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Town wants to name their library after the late RBG for being an “icon” for LGBTQ people

Town wants to name their library after the late RBG for being an “icon” for LGBTQ people
U.S. Supreme Court Justice Ruth Bader GinsburgPhoto: AP (File)

On December 21, the West Hollywood City Council made the decision that they want to rename the local West Hollywood Library after late Supreme Court Justice Ruth Bader Ginsburg, 3 in favor and 2 opposed.

The honor for Justice Ginsburg is based on her status as an “icon for women, for the LGBT community, for workers and every progressive value that West Hollywood holds,” councilmember Sepi Shyne said.

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The renaming of the library is not finalized by the vote. The Public Facilities Commission must weigh the proposal before the official decision is made, but the City Council’s position has been made. The library is also part of the Los Angeles County library system, which means they would have to confer with them to make the change.

The name of the facility, if finalized, would become the Ruth Bader Ginsburg West Hollywood Library.

West Hollywood’s city policy at the moment, however, is the main obstacle. The rules dictate that the town must wait at least two years after a person’s death before naming a public building or property after that person.

Shyne wants to forego that waiting period.

“Other government bodies may in fact be interested in naming buildings after her… I would like West Hollywood to be on the forefront of that. This is about the future of West Hollywood,” Shyne said in her statement.

“I can’t imagine a better person to name the library for,” said Councilmember and former mayor John D’Amico, who voted in favor of the measure. Councilmember Lauren Meister, who initiated the idea, was the third vote in approval. ” It puts our library on a different level,” she said.

Current mayor Lindsey Horvath and councilmember John Erickson were the two votes opposed to making the decision. They both feel that the public should have an opportunity to make their say heard in the matter, specifically West Hollywood’s separate Lesbian and Gay, Transgender, and Women advisory boards.

Adding that he ‘admired’ Justice Ginsburg, Erickson said that “if Ruth Bader Ginsburg is meant to be on and emblazoned on the West Hollywood Library, I think many people will come to that conclusion naturally.”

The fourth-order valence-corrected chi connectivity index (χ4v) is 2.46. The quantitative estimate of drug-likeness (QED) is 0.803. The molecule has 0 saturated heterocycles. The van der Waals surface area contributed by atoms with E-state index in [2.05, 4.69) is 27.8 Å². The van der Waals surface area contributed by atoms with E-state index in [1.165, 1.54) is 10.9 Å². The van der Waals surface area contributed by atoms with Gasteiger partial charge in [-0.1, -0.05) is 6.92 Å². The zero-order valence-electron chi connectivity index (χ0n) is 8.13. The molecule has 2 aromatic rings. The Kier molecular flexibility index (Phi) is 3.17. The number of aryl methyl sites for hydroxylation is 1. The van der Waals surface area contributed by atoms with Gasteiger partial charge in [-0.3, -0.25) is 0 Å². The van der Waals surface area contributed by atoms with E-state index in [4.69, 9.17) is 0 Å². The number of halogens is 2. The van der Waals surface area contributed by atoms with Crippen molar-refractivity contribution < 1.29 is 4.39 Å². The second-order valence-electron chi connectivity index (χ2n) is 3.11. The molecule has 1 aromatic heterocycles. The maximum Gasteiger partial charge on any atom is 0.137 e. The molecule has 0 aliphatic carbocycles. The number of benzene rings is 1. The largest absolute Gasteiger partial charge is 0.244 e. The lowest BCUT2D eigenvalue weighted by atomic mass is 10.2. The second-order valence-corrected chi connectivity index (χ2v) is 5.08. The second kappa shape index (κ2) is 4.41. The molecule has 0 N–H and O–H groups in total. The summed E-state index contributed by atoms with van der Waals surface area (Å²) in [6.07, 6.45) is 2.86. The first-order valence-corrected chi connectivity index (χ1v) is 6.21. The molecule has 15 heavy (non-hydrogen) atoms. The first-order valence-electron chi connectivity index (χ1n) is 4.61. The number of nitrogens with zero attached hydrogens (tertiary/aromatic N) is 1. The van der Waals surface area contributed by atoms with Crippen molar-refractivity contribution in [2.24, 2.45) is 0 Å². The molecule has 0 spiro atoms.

“This is about making sure that the public is involved in the conversation and that the process considers everyone fairly,” Mayor Horvath said on the matter. “I would like to see our process, being the progressive city that we are, be open to considering other names and allow for a public process that considers other names, in no way diminishing RBG.”

Mayor Horvath also noted that the process of naming the library should be something that unifies the city, not divisive. This is the first time since West Hollywood, considered one of the world’s most renown “gay villages,” has named a building since it was incorporated in 1984. All other names on property in the area were named prior.

That’s why Councilmember D’Amico is pushing for Ginsburg. “I can’t imagine that I want the first building we name after someone to be a man,” he added.

Ginsburg was an Associate Justice on the Supreme Court from 1993 until her death in September. She frequently supported and voiced her opinion in favor of progressive policies, consistently ruling on the liberal end of court decisions, including LGBTQ rights and marriage equality.

One other name under consideration for use in renaming the library is former Councilmember John Heilman, who served on the Council for 36 years until December. Local residents felt that Heilman was a better choice because he was involved in the West Hollywood community as opposed to Ginsburg, who is not known to have ever even visited the Hollywood-adjacent town within the Los Angeles metropolitan area.

A resident even said that choosing Ginsburg would be a “demotion,” as the late justice’s name should be reserved for national or more prominent buildings.

Noting her legacy was “felt by all of us,” Shyne said that “even though she may not have lived in West Hollywood, her decisions have affected positively every person living in West Hollywood.”

“Ginsburg fundamentally expanded access to the American promise of liberty and equality for all,” she said.

Heilman was the only name seriously considered for someone who is still alive. Others under consideration include Rita Norton, who served as a librarian at the West Hollywood Library for over 20 years, and passed away in 2018. Ron Stone, considered the “father of West Hollywood” before passing away in 1998 from AIDS, had a building named after him that was demolished for the library.

Finally, another contender was Marsha P. Johnson, the legendary trans activist and organizer known for her presence at the Stonewall Riots in New York City in 1969. She is believed to have visited West Hollywood before.

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